• Kvale, S., & Brinkmann, S. (2009). InterViews: Learning the craft of qualitative research interviewing (2nd ed). London: Sage.

    Google Scholar 

  • Ledermann, J., Harter, P., Gourley, C., Friedlander, M., Vergote, I., Rustin, G., et al. (2012). Olaparib maintenance therapy in platinum-sensitive relapsed ovarian cancer. The New England Journal of Medicine, 366(15), 1382–1392.

    Article  CAS  PubMed  Google Scholar 

  • Ledermann, J., Harter, P., Gourley, C., Friedlander, M., Vergote, I., Rustin, G., et al. (2014). Olaparib maintenance therapy in patients with platinum-sensitive relapsed serous ovarian cancer: A preplanned retrospective analysis of outcomes by BRCA status in a randomised phase 2 trial. Lancet Oncology, 15(8), 852–861.

    Article  CAS  PubMed  Google Scholar 

  • Meiser, B., Gleeson, M., Kasparian, N., Barlow-Stewart, K., Ryan, M., Watts, K., et al. (2012). There is no decision to make: Experiences and attitudes toward treatment-focused genetic testing among women diagnosed with ovarian cancer. Gynecologic Oncology, 124(1), 153–157.

    Article  CAS  PubMed  Google Scholar 

  • Metcalfe, K. A., Fan, I., McLaughlin, J., Risch, H. A., Rosen, B., Murphy, J., et al. (2009). Uptake of clinical genetic testing for ovarian cancer in Ontario: A population-based study. Gynecologic Oncology, 112(1), 68–72.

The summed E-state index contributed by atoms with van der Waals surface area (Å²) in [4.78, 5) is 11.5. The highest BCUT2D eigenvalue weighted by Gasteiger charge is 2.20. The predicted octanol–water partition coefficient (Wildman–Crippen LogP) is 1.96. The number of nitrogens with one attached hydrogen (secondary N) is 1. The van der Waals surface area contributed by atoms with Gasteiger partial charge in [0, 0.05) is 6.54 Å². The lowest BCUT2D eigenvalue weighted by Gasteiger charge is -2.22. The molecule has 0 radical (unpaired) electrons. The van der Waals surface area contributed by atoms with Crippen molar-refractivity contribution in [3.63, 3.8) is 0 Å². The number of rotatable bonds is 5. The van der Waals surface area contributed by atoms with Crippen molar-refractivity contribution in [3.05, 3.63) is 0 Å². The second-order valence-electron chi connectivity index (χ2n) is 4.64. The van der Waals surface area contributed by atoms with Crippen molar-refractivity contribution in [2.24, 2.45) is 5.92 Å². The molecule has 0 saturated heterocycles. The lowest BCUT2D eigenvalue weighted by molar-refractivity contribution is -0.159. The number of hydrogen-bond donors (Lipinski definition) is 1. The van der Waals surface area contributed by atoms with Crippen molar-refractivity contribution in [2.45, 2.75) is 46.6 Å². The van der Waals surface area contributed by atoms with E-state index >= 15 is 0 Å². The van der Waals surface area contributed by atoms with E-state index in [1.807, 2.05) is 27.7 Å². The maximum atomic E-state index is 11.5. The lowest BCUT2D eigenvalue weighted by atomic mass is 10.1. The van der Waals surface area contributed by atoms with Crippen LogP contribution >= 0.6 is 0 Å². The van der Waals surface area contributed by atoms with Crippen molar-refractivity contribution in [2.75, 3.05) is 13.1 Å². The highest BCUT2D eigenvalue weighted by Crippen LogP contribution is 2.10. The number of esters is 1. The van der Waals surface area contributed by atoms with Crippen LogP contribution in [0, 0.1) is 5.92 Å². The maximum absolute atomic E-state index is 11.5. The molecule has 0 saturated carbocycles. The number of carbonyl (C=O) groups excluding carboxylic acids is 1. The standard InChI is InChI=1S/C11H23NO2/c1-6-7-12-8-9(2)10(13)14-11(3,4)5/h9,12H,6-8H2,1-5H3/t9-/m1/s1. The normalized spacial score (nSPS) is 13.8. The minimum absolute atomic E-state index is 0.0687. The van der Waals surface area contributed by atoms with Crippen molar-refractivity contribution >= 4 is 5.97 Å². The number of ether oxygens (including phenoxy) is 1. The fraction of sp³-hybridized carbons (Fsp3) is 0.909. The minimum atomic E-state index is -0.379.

Article  PubMed  Google Scholar 

  • National Institute for Health and Care Excellence. (2016). Olaparib for maintenance treatment of relapsed, platinum-sensitive, BRCA mutation-positive ovarian, fallopian tube and peritoneal cancer after response to second-line or subsequent platinum-based chemotherapy. NICE technology appraisal guidance [TA381].

  • Pietkiewicz, I., & Smith, J. A. (2012). Praktyczny przewodnik interpretacyjnej analizy fenomenologicznej w badaniach jakościowych w psychologii. Czasopismo Psychologiczne, 18(2), 361–369.

    Google Scholar 

  • Plaskocinska, I., Shipman, H., Drummond, J., Thompson, E., Buchanan, V., Newcombe, B., et al. (2016). New paradigms for BRCA1/BRCA2 testing in women with ovarian cancer: Results of the genetic testing in epithelial ovarian cancer (GTEOC) study. Journal of Medical Genetics, 53(10), 655–661.

    Article  PubMed  PubMed Central  Google Scholar 

  • Rebbeck, T. R., Kauff, N. D., & Domchek, S. M. (2009). Meta-analysis of risk reduction estimates associated with risk-reducing salpingo-oophorectomy in BRCA1 or BRCA2 mutation carriers. Journal of the National Cancer Institute, 101(2), 80–87.

    Article  CAS  PubMed  PubMed Central  Google Scholar 

  • Rubin, H. J., & Rubin, I. S. (2005). Qualitative interviewing: The art of hearing data. Thousand Oaks: Sage.

    Book  Google Scholar